Note: For my international readers, here in Australia Kmart is the current go-to store for accessible, inexpensive and on-trend furniture and home decor.
The remainder of the furniture was found on eBay. Dining table and sofa were $200 each. The set of four dining chairs was $80 and the large coffee table, which we painted blue-grey to match the panelled wall, was $30.
One of the trickiest things to source was an affordable large rug (I needed something at least 2×3 meters/7×10 feet). After looking in vain for something second-hand, I eventually stumbled across a rug warehouse being advertised through Marketplace on Facebook. They only had a few options in my size and price-range, and this one wasn’t exactly what I had in mind, though for just $150 it would do. My other option was the LOHALS from IKEA, which I do like and have used before, though I opted for some pattern this time around.
So, for just a smidge over $1,000 we had managed to furnish the entire open-plan living, dining, kitchen space. Not bad.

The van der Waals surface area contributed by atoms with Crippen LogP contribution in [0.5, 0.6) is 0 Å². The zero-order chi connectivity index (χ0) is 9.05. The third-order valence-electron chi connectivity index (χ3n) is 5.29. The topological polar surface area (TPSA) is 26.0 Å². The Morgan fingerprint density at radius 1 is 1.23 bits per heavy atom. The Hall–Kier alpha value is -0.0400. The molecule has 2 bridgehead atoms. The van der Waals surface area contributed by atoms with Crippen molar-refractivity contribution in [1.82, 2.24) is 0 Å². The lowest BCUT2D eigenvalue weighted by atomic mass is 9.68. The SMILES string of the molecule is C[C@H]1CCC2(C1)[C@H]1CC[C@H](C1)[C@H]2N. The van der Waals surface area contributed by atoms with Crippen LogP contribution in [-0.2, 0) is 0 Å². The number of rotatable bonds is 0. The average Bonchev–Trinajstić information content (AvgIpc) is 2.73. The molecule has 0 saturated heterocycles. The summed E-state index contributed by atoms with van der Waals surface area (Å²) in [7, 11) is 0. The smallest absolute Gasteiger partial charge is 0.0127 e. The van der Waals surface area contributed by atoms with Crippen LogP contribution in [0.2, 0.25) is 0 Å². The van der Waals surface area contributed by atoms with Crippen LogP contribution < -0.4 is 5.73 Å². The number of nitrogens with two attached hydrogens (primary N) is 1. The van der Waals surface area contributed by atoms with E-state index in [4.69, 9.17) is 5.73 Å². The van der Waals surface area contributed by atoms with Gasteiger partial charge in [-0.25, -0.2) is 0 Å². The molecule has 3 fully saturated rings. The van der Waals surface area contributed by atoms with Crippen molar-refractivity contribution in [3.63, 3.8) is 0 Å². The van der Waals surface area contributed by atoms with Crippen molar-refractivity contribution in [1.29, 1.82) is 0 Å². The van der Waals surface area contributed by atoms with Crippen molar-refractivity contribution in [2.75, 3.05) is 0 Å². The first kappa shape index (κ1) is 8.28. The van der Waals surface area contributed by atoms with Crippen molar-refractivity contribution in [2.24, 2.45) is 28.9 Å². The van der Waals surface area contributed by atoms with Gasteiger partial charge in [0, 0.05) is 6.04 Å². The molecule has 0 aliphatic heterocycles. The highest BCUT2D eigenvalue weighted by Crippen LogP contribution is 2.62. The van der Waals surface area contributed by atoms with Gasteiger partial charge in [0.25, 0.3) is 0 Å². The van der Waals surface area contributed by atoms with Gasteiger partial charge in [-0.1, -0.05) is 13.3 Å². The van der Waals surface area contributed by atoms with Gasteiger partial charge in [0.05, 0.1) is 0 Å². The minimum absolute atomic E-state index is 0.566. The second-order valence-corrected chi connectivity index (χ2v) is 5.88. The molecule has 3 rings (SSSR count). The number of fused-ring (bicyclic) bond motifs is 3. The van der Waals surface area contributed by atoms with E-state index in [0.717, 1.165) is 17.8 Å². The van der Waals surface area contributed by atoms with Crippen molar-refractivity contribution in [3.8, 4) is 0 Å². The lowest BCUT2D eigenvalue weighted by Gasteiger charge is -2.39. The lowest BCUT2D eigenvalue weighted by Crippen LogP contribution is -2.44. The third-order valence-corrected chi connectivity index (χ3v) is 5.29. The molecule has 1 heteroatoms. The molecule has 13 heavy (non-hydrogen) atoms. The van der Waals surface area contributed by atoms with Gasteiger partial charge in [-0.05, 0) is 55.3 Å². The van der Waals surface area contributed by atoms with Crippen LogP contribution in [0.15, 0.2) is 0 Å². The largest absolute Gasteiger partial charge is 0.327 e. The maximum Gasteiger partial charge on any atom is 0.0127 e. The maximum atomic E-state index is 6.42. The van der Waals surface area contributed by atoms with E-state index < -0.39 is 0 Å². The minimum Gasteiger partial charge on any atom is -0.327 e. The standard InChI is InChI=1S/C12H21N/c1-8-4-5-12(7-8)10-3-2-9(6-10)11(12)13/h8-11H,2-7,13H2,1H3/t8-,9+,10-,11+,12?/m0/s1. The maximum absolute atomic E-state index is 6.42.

Most of the decor is pretty incidental. Some of it we already owned, some of it we salvaged from op shops and some of it we bought from inexpensive homeware stores. I’ll spare you all the specifics given this is a looooong post, though feel free to ask about anything in particular.
Although it would have been amazing to renovate the kitchen, as already mentioned, due to time and budget restraints we had to pick our battles. Given the kitchen was in good condition and relatively neutral we opted to simply freshen it up with a few basic changes.
We replaced the carpet with plank sheet vinyl, painted the backsplash tiles white, added handles to the cabinet doors, changed the taps, painted the pantry door, painted the rear of the peninsula, and added a floating shelf to give purpose to the rear wall.